Still, LG hasn't outed official talk, standby, browsing and video playback times yet, so we can only guesstimate the battery life of the G3 to be pretty good, based on some tangential proof from improvised battery tests that are popping up here and there.
LG officially pegs at 430 nits, instead of the usual 150 or 200 nits, so the result from standardized routines like our own battery test, are likely to be much higher.First off, a prototype version of the phone has been put through its paces, and the phone lasted six and a half hours of video playback on a charge, as you can see from the screens on the right. That might seem average, but the test has been done at the screen's maximum brightness, which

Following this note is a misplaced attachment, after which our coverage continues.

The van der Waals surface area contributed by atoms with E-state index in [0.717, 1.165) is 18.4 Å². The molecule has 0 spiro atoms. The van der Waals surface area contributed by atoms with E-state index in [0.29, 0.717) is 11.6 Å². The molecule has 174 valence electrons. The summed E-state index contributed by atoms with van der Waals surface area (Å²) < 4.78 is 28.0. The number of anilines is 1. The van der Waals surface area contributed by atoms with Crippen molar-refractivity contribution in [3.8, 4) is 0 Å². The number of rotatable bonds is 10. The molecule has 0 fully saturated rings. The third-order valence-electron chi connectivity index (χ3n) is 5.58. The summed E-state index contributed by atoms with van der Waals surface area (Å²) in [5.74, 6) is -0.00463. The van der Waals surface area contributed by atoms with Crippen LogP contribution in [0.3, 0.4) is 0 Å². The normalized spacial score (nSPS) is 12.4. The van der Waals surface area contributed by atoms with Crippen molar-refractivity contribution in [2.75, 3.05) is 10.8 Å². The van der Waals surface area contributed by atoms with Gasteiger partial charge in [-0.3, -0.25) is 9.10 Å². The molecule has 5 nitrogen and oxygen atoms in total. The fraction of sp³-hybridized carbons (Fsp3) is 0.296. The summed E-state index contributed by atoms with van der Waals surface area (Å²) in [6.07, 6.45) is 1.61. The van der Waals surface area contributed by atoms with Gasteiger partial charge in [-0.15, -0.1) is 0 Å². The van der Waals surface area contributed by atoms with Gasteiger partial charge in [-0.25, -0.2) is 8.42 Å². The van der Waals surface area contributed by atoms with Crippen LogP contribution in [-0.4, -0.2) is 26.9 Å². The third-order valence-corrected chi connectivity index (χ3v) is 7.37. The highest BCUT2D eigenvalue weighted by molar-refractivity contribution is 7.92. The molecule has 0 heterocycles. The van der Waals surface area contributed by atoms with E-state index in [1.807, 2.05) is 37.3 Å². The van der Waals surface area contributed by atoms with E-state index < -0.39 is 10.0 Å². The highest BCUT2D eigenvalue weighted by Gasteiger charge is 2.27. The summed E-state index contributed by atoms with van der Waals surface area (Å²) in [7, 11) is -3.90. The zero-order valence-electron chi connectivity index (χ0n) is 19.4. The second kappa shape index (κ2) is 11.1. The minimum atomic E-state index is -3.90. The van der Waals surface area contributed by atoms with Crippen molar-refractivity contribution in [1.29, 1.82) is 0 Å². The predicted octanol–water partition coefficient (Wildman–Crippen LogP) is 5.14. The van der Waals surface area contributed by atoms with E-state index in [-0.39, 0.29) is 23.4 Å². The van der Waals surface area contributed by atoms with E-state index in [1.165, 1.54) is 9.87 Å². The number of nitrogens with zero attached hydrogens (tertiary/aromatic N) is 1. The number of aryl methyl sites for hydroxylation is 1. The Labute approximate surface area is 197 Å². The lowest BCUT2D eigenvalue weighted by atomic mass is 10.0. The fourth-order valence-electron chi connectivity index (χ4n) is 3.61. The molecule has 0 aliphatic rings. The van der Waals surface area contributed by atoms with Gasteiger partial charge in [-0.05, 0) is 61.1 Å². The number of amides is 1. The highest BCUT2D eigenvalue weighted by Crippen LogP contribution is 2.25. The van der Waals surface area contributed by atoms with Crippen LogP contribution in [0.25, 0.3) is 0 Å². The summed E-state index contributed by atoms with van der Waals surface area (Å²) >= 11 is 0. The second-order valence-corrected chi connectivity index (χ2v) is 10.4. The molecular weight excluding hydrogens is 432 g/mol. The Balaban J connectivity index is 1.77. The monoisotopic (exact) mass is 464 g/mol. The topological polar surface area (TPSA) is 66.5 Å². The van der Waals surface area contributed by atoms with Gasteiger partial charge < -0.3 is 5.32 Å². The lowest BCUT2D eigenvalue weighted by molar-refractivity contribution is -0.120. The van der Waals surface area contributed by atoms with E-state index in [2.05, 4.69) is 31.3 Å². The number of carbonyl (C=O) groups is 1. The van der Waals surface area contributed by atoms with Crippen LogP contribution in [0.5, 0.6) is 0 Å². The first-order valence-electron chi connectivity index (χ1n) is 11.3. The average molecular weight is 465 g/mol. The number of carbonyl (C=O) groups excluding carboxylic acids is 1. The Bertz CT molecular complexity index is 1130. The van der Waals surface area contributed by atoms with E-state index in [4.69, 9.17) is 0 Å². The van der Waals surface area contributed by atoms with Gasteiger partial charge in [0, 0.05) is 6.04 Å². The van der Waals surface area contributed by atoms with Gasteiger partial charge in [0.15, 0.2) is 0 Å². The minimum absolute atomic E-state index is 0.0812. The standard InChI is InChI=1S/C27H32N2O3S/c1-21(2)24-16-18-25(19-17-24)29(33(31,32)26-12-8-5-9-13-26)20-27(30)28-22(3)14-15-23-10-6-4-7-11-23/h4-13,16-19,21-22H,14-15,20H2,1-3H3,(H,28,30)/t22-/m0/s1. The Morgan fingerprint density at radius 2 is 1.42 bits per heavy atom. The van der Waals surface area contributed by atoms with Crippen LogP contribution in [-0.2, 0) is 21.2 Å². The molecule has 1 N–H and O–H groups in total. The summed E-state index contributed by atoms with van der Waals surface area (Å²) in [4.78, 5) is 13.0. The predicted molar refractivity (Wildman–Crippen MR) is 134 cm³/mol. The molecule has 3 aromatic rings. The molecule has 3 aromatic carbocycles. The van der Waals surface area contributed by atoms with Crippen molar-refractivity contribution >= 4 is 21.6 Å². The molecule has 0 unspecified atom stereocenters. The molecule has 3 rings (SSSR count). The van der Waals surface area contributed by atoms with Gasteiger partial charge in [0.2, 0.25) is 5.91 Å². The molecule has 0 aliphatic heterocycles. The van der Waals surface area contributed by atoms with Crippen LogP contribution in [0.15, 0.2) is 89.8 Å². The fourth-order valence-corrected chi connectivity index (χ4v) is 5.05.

Meanwhile, this video below popped up, straight from LG's homeland, where the G3 is already selling. The battery test method itself is a mess, as the guy tests streaming on-demand video through his carrier's LTE-A network, but keeps the phone in portrait mode, and often interrupts the test to see the battery percentage left. Still, he also tests the G3 endurance at the screen's full brightness, and clocks 7 hours and 47 minute of screen-on time out of the handset. The result is an hour and change higher than the previous test, as when you view the video in portrait mode, the adaptive frame rate tech likely kicked in for the static part of the image, thus helping the phone last longer than in the usual landscape mode that videos are watched in, and batteries tested.
Nevertheless, more than six hours of screen-on time with the LG G3 display at a maximum brightness hints at a very promising endurance for the flagship, but we will know for certain when we put the G3 through our own tasking battery test, so stay tuned.